Polls officially closed 13 hours later at 7:00 pm (1100 GMT).
At Mariano Marcos Memorial Elementary School in the northern city of Batac, the ancestral home of the Marcoses, voters waved hand fans to cool their faces in the tropical heat.
Bomb sniffer dogs swept the polling station before Marcos Jr, 64, arrived with his younger sister Irene and eldest son Sandro.
They were followed by the family's flamboyant 92-year-old matriarch Imelda, who was lowered from a white van while wearing a long, red top with matching trousers and slip-on flats.
Sandro, 28, who is running for elected office for the first time in a congressional district in Ilocos Norte province, admitted the family's history was "a burden." But he added: "It's one that we also try to sustain and protect and better as we serve."
Casting her ballot for Robredo at a school in the central province of Camarines Sur, Corazon Bagay said the former congresswoman deserved to win. "She has no whiff of corruption allegations," said the 52-year-old homemaker. "She's not a thief. Leni is honest."
Robredo, a 57-year-old lawyer and economist, had promised to clean up the dirty style of politics that has long plagued the feudal and corrupt democracy, where a handful of surnames hold sway.
Marcos Jr and Duterte — both offspring of authoritarian leaders — have insisted they are best qualified to "unify" the country.
Hundreds of thousands of red-clad supporters turned out at Marcos Jr and Duterte's raucous rally in Manila on Saturday, as they made a last push for votes.
Josephine Llorca said successive governments since the 1986 revolution that ousted the family had failed to improve the lives of the poor.
"We tried it and they were even worse than the Marcoses' time," she said.
Other candidates seeking the presidency included boxing legend Manny Pacquiao and former street scavenger turned actor Francisco Domagoso.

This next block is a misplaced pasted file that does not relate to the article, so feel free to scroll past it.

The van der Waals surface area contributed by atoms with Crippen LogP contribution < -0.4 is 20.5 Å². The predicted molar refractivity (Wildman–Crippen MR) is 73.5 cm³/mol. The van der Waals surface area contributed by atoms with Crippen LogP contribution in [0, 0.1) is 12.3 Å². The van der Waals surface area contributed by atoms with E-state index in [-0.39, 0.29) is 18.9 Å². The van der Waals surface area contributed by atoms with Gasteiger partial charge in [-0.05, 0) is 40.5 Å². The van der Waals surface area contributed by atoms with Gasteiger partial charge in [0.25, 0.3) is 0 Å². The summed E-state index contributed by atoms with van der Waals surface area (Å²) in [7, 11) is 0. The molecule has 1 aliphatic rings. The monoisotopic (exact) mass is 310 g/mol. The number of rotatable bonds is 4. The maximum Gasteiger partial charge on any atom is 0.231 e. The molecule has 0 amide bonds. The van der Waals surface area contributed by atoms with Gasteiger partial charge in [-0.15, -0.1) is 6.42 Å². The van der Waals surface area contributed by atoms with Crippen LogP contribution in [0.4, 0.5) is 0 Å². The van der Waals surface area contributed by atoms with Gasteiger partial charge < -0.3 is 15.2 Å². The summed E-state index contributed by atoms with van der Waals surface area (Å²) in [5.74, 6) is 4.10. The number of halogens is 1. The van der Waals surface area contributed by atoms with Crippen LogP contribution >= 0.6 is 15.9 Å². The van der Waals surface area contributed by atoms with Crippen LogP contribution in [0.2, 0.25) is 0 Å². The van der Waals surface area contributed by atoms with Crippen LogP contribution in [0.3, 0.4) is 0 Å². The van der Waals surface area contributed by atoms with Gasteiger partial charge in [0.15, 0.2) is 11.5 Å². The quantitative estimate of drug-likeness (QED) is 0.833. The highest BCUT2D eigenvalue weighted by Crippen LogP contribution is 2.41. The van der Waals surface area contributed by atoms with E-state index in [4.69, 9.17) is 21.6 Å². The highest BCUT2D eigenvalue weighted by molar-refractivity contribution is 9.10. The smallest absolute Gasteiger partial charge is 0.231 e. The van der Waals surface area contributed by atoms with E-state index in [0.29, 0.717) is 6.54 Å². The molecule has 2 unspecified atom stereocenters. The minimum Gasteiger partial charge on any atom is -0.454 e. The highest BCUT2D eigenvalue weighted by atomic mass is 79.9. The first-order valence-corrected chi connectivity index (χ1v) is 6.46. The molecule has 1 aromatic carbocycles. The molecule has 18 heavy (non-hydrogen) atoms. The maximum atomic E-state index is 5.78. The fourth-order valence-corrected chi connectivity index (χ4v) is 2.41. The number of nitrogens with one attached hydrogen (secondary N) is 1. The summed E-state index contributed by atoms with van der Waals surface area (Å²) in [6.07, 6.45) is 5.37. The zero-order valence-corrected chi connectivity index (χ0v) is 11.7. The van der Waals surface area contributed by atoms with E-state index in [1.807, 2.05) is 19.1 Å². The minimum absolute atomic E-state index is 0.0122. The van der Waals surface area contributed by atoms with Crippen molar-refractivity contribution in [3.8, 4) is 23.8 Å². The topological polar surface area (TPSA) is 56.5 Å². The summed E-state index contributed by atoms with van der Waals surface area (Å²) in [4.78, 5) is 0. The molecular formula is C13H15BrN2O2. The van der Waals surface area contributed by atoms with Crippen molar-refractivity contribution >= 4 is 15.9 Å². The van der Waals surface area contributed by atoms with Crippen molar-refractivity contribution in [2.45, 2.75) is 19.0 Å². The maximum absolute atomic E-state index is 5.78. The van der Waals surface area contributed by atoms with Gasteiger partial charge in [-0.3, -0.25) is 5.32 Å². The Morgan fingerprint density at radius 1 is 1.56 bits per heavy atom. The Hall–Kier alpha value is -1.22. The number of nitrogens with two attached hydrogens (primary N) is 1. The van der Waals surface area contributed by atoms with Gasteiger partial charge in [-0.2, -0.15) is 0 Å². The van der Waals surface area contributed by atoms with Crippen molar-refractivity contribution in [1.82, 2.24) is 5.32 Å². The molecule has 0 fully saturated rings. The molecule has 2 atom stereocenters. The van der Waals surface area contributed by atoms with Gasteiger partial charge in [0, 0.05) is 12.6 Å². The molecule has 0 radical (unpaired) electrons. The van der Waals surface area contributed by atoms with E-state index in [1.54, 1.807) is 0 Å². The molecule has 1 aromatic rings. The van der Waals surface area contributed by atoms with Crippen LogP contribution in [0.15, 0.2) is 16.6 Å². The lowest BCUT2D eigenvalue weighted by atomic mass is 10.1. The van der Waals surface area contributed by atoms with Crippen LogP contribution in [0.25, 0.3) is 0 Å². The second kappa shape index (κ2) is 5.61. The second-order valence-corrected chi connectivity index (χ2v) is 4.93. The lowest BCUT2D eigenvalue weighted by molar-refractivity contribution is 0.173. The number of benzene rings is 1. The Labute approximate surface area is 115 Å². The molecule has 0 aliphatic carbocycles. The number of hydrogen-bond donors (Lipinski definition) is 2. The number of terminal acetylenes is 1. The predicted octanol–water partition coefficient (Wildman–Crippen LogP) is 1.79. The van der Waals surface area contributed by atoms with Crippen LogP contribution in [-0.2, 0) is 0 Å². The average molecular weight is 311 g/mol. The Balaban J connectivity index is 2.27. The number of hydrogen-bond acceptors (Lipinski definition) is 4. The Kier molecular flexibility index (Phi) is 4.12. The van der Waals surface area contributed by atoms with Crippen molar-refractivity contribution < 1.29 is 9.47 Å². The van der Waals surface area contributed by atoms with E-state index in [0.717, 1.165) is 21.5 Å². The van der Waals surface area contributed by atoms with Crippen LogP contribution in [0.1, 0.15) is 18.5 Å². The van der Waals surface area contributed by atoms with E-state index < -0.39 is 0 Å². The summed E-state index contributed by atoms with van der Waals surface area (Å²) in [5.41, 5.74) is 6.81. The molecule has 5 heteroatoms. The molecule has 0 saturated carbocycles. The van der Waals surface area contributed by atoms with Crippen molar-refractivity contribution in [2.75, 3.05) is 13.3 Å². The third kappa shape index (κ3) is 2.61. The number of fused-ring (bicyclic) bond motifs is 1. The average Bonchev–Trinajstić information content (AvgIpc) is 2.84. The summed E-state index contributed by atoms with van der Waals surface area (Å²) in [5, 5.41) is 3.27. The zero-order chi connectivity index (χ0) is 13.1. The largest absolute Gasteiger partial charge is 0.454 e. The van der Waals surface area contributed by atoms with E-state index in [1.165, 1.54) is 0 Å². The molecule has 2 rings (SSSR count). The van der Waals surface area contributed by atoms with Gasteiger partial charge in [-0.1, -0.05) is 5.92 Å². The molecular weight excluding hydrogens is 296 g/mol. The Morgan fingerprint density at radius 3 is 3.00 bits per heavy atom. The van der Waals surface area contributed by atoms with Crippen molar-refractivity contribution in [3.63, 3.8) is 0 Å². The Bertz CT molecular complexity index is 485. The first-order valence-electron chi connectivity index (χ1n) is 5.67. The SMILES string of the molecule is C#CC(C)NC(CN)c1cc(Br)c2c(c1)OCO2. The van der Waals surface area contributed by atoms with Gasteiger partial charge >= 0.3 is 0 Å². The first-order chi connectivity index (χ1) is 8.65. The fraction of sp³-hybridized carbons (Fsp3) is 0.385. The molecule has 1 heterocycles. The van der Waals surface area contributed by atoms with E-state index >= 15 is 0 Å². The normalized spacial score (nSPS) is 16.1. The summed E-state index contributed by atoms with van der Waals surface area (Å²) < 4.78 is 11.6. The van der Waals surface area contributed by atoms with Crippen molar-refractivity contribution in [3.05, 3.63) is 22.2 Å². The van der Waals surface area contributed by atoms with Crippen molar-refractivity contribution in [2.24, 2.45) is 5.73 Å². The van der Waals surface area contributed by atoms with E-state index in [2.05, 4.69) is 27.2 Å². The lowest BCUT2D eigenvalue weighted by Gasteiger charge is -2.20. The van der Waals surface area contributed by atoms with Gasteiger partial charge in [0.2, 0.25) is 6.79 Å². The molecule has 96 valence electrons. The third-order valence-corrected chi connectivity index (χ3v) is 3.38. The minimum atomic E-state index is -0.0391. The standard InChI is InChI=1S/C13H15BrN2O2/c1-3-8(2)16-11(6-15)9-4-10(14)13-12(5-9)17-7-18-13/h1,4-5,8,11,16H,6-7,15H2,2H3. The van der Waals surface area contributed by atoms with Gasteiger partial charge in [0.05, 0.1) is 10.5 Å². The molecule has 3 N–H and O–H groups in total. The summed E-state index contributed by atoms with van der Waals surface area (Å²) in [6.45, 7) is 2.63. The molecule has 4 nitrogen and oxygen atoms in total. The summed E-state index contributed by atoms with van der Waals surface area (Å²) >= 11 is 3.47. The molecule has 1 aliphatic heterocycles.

Personality rather than policy typically influences many people's choice of candidate, though vote-buying and intimidation are also perennial problems.
More than 60,000 security personnel have been deployed to protect polling stations and election workers.
Police reported at least two deadly shootings at polling stations on the restive southern island of Mindanao that had left four people dead and three wounded.
That followed a grenade attack on Sunday that injured nine people. Misinformation on social media, meanwhile, sought to confuse voters.
The Commission on Elections branded as "fake and spurious" documents circulating online showing it had disqualified a senatorial hopeful and five political parties.
Whatever the result, Marcos Jr opponents have already vowed to pursue efforts to have him disqualified over a previous tax conviction and to extract billions of dollars in estate taxes from his family.
"It's another crossroads for us," said Judy Taguiwalo, 72, an anti-Marcos activist who was arrested twice and tortured during the elder Marcos' regime.
"We need to continue to stand up and struggle."